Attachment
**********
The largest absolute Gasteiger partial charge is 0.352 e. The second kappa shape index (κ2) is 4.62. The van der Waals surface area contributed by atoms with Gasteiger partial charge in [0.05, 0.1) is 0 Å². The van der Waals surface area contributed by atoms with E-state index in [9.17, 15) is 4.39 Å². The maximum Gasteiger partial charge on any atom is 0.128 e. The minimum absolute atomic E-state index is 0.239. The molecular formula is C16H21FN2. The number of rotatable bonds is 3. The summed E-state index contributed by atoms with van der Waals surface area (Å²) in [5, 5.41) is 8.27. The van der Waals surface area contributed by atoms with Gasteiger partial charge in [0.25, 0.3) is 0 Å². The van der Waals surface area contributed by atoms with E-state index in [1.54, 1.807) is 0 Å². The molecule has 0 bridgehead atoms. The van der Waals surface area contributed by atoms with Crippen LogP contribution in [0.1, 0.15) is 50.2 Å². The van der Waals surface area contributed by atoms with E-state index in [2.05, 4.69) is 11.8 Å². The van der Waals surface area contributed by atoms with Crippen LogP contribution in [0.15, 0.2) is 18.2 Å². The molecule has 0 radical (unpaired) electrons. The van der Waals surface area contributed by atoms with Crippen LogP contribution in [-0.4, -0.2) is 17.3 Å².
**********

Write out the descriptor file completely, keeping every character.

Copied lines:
The largest absolute Gasteiger partial charge is 0.352 e. The second kappa shape index (κ2) is 4.62. The van der Waals surface area contributed by atoms with Gasteiger partial charge in [0.05, 0.1) is 0 Å². The van der Waals surface area contributed by atoms with E-state index in [9.17, 15) is 4.39 Å². The maximum Gasteiger partial charge on any atom is 0.128 e. The minimum absolute atomic E-state index is 0.239. The molecular formula is C16H21FN2. The number of rotatable bonds is 3. The summed E-state index contributed by atoms with van der Waals surface area (Å²) in [5, 5.41) is 8.27. The van der Waals surface area contributed by atoms with Gasteiger partial charge in [0.25, 0.3) is 0 Å². The van der Waals surface area contributed by atoms with E-state index in [1.54, 1.807) is 0 Å². The molecule has 0 bridgehead atoms. The van der Waals surface area contributed by atoms with Crippen LogP contribution in [0.1, 0.15) is 50.2 Å². The van der Waals surface area contributed by atoms with E-state index in [2.05, 4.69) is 11.8 Å². The van der Waals surface area contributed by atoms with Crippen LogP contribution in [0.15, 0.2) is 18.2 Å². The molecule has 0 radical (unpaired) electrons. The van der Waals surface area contributed by atoms with Crippen LogP contribution in [-0.4, -0.2) is 17.3 Å².